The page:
3. We can stop normalizing discomfort. Bra fit is as much as an art as it is a science, and we’d be lying if we said that we knew everything there is to know about it. But one thing is for sure: the more women who have completed the Fit Quiz, the more we know about which bras are fitting which breasts, and the better we’re able to draw new correlations between breast shape and bra fit.

So for those of you who’ve created a Fit Profile already, thank you for putting your trust in us–you’re already part of the solution. If you haven’t done so already, give us a shot and let us know what you think!

Americans pay more for bras than Europeans

Survey says: Americans pay more for bras than Europeans

In the early days of Missfits, we spoke with lots of women about what they love, hate, and don’t understand about their bras. Women from twenty-four countries told us what they thought. On our blog we share insights we’ve gained about bras and bra shopping through our market surveys, with the hope that you’ll find some of the results as interesting as we did.

“I want to buy bras the way French girls do.”

Such were the words of my sister during our first trip to Paris, as we gleefully marched through the doors of a lingerie boutique in Montmartre.

See, European lingerie holds a certain je-ne-sais-quoi for many Americans, who popularized the infamous t-shirt bra. So, when we looked at the regional bra spending patterns of our survey participants, some of the results surprised us. Today, we lay to rest the question: where do women pay the most for their bras?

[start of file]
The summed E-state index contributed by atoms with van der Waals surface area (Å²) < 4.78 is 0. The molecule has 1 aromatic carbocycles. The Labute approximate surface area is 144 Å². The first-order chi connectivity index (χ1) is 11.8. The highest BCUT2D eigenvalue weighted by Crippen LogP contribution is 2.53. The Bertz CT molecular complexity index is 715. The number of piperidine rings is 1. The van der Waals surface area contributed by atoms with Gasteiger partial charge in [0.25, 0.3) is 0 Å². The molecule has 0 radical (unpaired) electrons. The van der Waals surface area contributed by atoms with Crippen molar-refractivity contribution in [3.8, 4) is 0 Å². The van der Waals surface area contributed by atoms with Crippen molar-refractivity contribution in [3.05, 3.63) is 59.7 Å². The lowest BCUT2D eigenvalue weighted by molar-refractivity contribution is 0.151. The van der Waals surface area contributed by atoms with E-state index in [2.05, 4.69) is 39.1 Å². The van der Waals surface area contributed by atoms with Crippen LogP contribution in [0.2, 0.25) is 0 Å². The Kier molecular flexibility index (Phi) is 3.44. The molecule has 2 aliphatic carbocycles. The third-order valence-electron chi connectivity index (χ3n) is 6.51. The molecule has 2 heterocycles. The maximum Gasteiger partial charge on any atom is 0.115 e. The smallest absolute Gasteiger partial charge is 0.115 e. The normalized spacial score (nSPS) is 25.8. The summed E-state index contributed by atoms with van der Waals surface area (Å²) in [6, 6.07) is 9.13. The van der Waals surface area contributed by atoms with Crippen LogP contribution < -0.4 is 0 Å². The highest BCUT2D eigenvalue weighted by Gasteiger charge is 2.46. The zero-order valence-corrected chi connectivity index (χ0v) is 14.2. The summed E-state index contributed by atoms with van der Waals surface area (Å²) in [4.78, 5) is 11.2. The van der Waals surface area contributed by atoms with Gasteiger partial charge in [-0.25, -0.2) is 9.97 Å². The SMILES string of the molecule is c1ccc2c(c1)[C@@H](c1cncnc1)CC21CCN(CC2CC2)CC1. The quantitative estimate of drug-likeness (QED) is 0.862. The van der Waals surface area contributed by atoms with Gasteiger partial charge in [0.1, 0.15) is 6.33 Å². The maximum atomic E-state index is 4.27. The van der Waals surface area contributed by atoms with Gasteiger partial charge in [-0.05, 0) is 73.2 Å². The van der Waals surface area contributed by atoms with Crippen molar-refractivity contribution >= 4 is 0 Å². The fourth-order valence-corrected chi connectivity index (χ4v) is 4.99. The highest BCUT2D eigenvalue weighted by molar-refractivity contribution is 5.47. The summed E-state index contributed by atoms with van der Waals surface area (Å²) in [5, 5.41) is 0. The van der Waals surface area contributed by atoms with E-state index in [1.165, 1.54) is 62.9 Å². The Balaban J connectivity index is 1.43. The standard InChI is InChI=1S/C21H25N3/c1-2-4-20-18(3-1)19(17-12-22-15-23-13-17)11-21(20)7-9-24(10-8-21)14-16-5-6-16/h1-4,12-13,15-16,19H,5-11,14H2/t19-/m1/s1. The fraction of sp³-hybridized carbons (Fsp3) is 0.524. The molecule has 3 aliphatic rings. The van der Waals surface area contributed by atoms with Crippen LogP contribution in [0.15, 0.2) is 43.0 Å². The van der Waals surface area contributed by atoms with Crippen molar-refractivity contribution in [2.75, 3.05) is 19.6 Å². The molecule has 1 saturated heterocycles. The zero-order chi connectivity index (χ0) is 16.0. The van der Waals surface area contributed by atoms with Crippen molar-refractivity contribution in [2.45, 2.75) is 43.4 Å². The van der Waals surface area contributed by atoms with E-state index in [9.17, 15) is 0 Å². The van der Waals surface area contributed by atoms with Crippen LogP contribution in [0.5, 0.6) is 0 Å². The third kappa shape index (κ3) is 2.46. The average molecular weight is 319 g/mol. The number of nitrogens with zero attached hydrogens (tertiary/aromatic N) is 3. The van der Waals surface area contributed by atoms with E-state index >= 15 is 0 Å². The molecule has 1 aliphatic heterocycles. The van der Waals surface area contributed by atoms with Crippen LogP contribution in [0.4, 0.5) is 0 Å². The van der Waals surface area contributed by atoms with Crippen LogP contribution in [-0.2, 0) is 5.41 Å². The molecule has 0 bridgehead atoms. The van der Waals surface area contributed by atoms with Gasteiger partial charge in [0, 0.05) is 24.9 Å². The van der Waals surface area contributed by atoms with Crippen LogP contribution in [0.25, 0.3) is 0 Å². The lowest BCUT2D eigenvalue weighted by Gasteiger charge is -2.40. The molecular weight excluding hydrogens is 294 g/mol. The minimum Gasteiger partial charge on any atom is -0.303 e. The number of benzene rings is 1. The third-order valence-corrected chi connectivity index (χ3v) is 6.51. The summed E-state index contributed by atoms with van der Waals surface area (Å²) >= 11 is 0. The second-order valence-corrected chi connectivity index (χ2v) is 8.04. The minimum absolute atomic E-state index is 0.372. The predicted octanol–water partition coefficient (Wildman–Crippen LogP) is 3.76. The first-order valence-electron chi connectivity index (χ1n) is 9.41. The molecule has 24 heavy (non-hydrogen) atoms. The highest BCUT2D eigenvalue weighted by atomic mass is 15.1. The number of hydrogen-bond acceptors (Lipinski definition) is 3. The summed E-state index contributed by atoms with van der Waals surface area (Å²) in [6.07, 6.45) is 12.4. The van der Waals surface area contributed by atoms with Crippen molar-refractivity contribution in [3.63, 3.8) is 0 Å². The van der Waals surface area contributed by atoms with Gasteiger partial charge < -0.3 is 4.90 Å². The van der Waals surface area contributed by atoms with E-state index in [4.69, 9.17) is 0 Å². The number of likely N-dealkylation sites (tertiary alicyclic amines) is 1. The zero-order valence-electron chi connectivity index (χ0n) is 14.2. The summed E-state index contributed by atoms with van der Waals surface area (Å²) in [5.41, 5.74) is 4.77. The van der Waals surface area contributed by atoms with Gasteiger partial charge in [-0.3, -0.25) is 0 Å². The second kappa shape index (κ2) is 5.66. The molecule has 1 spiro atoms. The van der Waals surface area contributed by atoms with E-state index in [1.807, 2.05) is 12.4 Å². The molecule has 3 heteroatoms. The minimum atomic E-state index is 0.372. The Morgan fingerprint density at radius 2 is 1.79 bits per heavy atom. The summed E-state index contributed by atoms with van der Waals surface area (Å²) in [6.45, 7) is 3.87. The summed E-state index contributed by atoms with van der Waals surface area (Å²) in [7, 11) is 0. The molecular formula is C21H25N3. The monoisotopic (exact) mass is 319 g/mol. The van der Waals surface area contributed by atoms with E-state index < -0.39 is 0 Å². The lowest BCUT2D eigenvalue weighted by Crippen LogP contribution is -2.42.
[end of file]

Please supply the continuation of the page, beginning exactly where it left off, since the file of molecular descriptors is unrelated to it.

*Note: The countries selected for comparison were the only ones where we received enough responses for the results to be statistically interesting.

1. American women spend nearly 30% more than Europeans on their everyday bras.

North American women reported €32 as the median spends on their “everyday” bra, while European respondents reported a significantly lower €25. This may be due to the relative heterogeneity of European lingerie market compared with that of the US, which is dominated by fewer brands with higher price-setting power.

2. Amongst European respondents, French women spend the most on their everyday bra. British women spend the least.

Within the European market, regional variation in bra spending is pronounced. In terms of purchasing “everyday” bras, French women reported the highest spending at €30 per bra, followed by women in Italy and the UK, who spend €25 and €22.6, respectively.

3. “Pricey” bras also cost more in the US, but not by much.